How to tell if you have a qualified travel agent

Yarisa Smith knows she has a good travel agent.

“He’s made cruises and European trips special,” says Smith, a manufacturer’s representative from Dallas. “His itineraries and attention to detail have made every trip flawless. He’s even managed to successfully intervene when acts of God have waylaid my plans.”

Yet you might not know by looking at Clark Mitchell, who works for Dallas-based Strong Travel, whether he’s the real deal. Yes, his agency is cited as a source for its travel expertise by mainstream news outlets. It also prominently lists its membership in Virtuoso, an exclusive travel agency consortium.

But until now, there’s been no instantly recognized certification that says an agent is legit. That may be about to change.

My travel agent never sent my $2,000 refund

When Randy Scott plans a vacation to Greece, he turns to a travel agent who specializes in guided tours for help. Smart move, right? Unfortunately, not in this case. When Scott winds up canceling, this formerly friendly specialist goes MIA and takes his deposit with her.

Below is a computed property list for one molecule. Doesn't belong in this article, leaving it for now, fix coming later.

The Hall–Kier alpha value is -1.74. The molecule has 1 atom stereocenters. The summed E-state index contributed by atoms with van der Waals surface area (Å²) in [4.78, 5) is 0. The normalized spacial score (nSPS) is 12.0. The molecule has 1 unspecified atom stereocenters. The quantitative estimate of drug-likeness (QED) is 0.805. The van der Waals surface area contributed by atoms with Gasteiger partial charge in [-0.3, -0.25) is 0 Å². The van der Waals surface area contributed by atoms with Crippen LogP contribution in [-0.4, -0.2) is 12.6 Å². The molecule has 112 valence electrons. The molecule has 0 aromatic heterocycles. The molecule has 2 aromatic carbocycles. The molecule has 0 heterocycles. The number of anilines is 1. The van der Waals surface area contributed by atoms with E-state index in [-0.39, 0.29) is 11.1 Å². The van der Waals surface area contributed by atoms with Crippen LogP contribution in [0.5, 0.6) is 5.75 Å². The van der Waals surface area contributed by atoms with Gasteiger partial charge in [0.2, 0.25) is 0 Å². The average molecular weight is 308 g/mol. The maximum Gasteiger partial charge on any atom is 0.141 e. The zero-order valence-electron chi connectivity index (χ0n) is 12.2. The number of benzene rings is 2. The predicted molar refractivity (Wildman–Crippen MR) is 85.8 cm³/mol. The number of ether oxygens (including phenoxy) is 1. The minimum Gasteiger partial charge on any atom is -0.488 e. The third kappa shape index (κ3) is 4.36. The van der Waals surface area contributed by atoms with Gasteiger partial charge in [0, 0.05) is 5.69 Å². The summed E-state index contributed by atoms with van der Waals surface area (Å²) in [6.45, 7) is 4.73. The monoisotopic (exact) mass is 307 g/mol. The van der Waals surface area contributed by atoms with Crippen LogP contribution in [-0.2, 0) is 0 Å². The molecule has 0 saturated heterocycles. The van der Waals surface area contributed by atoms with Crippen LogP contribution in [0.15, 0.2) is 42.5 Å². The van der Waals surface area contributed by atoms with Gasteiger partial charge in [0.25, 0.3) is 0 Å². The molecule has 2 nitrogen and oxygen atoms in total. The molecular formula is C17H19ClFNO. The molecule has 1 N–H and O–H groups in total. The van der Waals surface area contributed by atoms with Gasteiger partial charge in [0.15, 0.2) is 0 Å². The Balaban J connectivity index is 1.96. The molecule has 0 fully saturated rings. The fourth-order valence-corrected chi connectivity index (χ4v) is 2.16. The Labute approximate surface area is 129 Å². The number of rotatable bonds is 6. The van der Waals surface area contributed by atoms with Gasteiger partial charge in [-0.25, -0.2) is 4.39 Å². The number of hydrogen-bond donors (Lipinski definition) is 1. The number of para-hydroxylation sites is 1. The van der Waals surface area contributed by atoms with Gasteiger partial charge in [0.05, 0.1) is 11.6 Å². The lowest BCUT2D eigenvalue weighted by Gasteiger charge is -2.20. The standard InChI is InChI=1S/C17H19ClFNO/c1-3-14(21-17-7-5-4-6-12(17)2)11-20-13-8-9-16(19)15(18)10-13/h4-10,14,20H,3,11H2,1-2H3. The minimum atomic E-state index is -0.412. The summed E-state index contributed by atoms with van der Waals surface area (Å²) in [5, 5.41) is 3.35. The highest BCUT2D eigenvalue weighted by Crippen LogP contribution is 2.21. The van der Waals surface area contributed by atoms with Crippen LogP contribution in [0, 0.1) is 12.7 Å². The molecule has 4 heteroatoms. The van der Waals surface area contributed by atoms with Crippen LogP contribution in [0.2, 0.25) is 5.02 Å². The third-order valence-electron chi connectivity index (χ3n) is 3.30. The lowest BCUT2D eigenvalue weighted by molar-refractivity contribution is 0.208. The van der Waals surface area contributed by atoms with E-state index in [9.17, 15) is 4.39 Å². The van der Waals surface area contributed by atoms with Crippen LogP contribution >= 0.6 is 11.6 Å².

What’s the difference between a cancellation penalty and an administrative fee?

Mistakes happen — it’s a fact of life and of business. But when a mistake by two companies results in a customer losing $500, who should reimburse the client? That’s what Henry Vogt wants to know. His case raises some important questions about disclosure and ethics that could affect your next travel purchase.

Will proposed airline alliances hurt travelers?

In the final hours of the Bush administration, airlines are quietly lobbying for approval of a new kind of alliance that could potentially change the way airline tickets are bought and sold. But are these corporate hook-ups good for passengers? Absolutely not, says a brief filed by two groups representing travel agencies.

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